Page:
Brown spirits have one major drawback: maturation takes time. It takes years until a cask of whisky, rum or brandy has become mature enough to be bottled. So it is no wonder that people try to think of ways to make this process go faster.
What is spirit maturation?
First we need to have an understanding of what actually happens during the maturation period. Cask ageing is a very complex thing. In any brown spirit you can find hundreds of different molecules that shape the character of the liquid. Some of them are already present after distillation, some are formed within the cask, and others are extracted from the wood. There are three main influences on the raw spirit:
- Wood extraction
- Air interaction
- Recombination and breakdown within the liquid
Wood extraction is responsible for the colour of the spirit and also donates aromatic components such as vanilla or nutty flavours and aromatic spices. When casks are used that previously held other liquids, as is common for Scotch whisky, their residues in the wood pores will also contribute.
The air in the warehouse can penetrate the casks and interact with the spirit. It is mainly the oxygen that changes the spirit over time by oxidising many different compounds. And finally the various molecules within the liquid are reacting with each other to form new substances.
Speeding up things
There are quite a few distillers who are using special methods to speed up maturation. Also there are wooden gadgets sold that are supposed to “enhance” already bottled spirits.
To the best of my knowledge all these methods focus on the wood extraction part of maturation entirely. Many distilleries use smaller casks to benefit from the increased surface to volume ratio. If a higher proportion of spirit is in contact with wood, then more wood components can dissolve in the spirit in a given period. One of the pioneers has been Laphroaig who use quarter casks to finish some of their whisky to great acclaim. It has become popular for newly founded small “craft” distilleries to completely mature their spirit in small casks.
But some producers go even farther. Tuthilltown for example subjects their casks to low-frequency sound that is supposed to agitate the liquid and promote better extraction. The Cleveland Whiskey Company takes young bourbon and puts it into a pressurized tank together with the cask wood. Others use wood chips to increase wood contact of the spirit.
Wood extraction does not equal maturation
Such speed aged products are often described as having undergone years worth of maturation in only a few months. But as we can see above, such statements are misleading. It is indeed possible to extract a lot of wood flavours in a very short time. But all the other maturation processes are not accelerated at all. Young whisky for example typically has a somewhat rough cereal character that is generally regarded as not very pleasant. This will only mellow out in the cask over the years. Strong wood flavours can mask this youthful character but they can not make it disappear.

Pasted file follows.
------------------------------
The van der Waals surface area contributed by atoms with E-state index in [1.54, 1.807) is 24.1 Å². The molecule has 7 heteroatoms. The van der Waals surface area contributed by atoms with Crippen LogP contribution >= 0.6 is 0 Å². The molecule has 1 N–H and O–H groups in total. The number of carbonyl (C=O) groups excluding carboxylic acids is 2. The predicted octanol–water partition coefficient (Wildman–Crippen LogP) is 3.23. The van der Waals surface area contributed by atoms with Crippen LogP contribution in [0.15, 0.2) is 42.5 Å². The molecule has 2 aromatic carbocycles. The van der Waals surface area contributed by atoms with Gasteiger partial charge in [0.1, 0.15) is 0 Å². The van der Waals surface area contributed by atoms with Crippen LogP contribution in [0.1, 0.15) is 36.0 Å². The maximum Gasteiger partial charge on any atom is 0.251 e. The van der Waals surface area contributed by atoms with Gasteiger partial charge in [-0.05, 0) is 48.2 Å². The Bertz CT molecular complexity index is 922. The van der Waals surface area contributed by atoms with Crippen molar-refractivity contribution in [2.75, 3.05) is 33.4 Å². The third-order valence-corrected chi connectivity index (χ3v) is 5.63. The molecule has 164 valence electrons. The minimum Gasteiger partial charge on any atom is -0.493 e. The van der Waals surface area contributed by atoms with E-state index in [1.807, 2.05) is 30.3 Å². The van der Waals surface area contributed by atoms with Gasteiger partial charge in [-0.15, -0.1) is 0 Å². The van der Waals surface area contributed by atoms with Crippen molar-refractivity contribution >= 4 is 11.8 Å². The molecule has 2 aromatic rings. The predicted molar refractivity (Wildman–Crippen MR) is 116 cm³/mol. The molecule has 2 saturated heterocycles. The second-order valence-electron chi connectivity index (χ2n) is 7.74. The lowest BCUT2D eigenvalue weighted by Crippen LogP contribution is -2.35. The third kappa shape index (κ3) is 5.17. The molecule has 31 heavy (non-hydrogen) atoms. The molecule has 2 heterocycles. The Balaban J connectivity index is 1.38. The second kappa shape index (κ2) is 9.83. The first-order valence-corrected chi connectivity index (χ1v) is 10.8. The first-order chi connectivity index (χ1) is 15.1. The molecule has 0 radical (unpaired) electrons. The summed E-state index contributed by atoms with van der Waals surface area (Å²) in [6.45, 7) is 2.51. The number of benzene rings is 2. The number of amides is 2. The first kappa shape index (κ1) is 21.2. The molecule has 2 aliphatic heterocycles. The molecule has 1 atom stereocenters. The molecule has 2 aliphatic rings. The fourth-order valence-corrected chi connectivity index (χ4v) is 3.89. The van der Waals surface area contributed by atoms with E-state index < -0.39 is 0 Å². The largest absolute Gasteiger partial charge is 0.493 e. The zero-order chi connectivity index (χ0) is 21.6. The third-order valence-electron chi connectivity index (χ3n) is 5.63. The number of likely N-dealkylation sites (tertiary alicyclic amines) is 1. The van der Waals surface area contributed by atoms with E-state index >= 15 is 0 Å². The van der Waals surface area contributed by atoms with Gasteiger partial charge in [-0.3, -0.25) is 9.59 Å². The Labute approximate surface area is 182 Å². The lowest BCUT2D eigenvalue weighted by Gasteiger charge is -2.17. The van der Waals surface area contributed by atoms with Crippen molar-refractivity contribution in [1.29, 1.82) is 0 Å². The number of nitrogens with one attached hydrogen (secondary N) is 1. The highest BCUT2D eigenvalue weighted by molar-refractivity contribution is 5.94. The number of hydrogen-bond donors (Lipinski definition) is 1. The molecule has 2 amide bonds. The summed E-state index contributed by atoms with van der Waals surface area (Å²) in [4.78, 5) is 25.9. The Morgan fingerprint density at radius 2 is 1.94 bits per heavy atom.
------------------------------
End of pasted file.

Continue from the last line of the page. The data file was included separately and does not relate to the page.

This does not mean that it is impossible to produce a good tasting spirit with accelerated wood extraction. I have tasted some very good ones, but also some that are frankly lousy. You just should not make the mistake to call such a product “mature” because it is not.
There is only one way to speed up everything, and even this is not perfect.
Cask maturation of a spirit is the effect of innumerable chemical reactions. Any reaction has a specific speed or reaction rate to be more exact. This is governed by the laws of chemical kinetics. All the wood extraction speed-ups don’t actually change the kinetics by making individual molecues react faster, they just increase the number of molecules that can react with each other in a given time.
The one factor that indeed alters the reaction rate is temperature. This is a universal law for chemical reactions. So the higher the temperature in the warehouse, the faster the maturation happens overall.
A very good example for this phenomenon is the whisky from Amrut in Bangalore, India. It takes only three to four years until their whisky has reached a degree of maturity that is comparable to 12 year old Scotch.
But before you jubilate, there are two tricky things to consider. Firstly higher temperatures mean higher evaporation. The annual loss is significantly higher in a tropical climate.
But even if you ignore the angel’s share, the final spirit will be markedly different when matured at higher temperatures. The reason for this is that every chemical reaction rate has a different dependency on the temperature. As a rule of thumb, an increase of 10 degrees Kelvin/Celsius increases the rate by a factor of 2 to 4. As a result, the balance between the various flavour compounds in a matured spirit will be different at different maturation temperatures.
So we can see that due to the laws of chemical kinetics it is indeed impossible to create the exact same spirit in a shorter time by any method of acceleration.